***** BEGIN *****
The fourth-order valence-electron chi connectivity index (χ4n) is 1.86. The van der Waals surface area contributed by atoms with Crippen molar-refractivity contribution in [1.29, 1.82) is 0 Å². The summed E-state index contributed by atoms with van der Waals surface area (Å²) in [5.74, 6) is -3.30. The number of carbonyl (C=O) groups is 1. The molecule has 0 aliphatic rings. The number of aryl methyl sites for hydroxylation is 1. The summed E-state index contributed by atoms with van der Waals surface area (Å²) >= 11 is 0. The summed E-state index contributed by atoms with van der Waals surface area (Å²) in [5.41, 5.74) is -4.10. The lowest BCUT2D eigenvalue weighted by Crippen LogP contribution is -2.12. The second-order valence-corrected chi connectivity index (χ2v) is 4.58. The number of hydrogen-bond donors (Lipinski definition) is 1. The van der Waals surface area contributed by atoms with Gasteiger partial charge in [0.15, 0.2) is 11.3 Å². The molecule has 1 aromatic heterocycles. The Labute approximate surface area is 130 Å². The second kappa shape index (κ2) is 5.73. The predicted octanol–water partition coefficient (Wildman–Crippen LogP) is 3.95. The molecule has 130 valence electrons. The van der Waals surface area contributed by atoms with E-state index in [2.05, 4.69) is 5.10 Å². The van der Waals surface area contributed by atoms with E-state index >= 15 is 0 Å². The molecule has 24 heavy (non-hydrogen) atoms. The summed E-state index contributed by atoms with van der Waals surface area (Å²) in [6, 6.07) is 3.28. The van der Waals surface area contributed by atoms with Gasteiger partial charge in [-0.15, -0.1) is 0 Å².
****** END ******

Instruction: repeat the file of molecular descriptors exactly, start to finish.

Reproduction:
The fourth-order valence-electron chi connectivity index (χ4n) is 1.86. The van der Waals surface area contributed by atoms with Crippen molar-refractivity contribution in [1.29, 1.82) is 0 Å². The summed E-state index contributed by atoms with van der Waals surface area (Å²) in [5.74, 6) is -3.30. The number of carbonyl (C=O) groups is 1. The molecule has 0 aliphatic rings. The number of aryl methyl sites for hydroxylation is 1. The summed E-state index contributed by atoms with van der Waals surface area (Å²) >= 11 is 0. The summed E-state index contributed by atoms with van der Waals surface area (Å²) in [5.41, 5.74) is -4.10. The lowest BCUT2D eigenvalue weighted by Crippen LogP contribution is -2.12. The second-order valence-corrected chi connectivity index (χ2v) is 4.58. The number of hydrogen-bond donors (Lipinski definition) is 1. The van der Waals surface area contributed by atoms with Gasteiger partial charge in [0.15, 0.2) is 11.3 Å². The molecule has 1 aromatic heterocycles. The Labute approximate surface area is 130 Å². The second kappa shape index (κ2) is 5.73. The predicted octanol–water partition coefficient (Wildman–Crippen LogP) is 3.95. The molecule has 130 valence electrons. The van der Waals surface area contributed by atoms with E-state index in [2.05, 4.69) is 5.10 Å². The van der Waals surface area contributed by atoms with E-state index >= 15 is 0 Å². The molecule has 24 heavy (non-hydrogen) atoms. The summed E-state index contributed by atoms with van der Waals surface area (Å²) in [6, 6.07) is 3.28. The van der Waals surface area contributed by atoms with Gasteiger partial charge in [-0.15, -0.1) is 0 Å².